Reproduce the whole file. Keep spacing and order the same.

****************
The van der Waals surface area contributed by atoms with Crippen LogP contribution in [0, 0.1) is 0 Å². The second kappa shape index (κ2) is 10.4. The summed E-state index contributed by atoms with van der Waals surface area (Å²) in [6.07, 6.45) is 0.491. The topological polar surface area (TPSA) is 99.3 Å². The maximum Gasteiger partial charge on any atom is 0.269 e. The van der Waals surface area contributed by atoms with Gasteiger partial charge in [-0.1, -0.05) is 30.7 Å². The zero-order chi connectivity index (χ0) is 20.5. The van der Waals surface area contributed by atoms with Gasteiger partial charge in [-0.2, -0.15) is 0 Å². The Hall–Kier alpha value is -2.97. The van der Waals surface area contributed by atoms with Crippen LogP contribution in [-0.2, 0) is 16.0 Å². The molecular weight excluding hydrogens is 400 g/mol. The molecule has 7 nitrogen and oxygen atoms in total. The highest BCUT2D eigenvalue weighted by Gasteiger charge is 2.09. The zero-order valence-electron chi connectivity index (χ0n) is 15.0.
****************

The van der Waals surface area contributed by atoms with Crippen LogP contribution in [0, 0.1) is 0 Å². The second kappa shape index (κ2) is 10.4. The summed E-state index contributed by atoms with van der Waals surface area (Å²) in [6.07, 6.45) is 0.491. The topological polar surface area (TPSA) is 99.3 Å². The maximum Gasteiger partial charge on any atom is 0.269 e. The van der Waals surface area contributed by atoms with Gasteiger partial charge in [-0.1, -0.05) is 30.7 Å². The zero-order chi connectivity index (χ0) is 20.5. The van der Waals surface area contributed by atoms with Gasteiger partial charge in [-0.2, -0.15) is 0 Å². The Hall–Kier alpha value is -2.97. The van der Waals surface area contributed by atoms with Crippen LogP contribution in [-0.2, 0) is 16.0 Å². The molecular weight excluding hydrogens is 400 g/mol. The molecule has 7 nitrogen and oxygen atoms in total. The highest BCUT2D eigenvalue weighted by Gasteiger charge is 2.09. The zero-order valence-electron chi connectivity index (χ0n) is 15.0.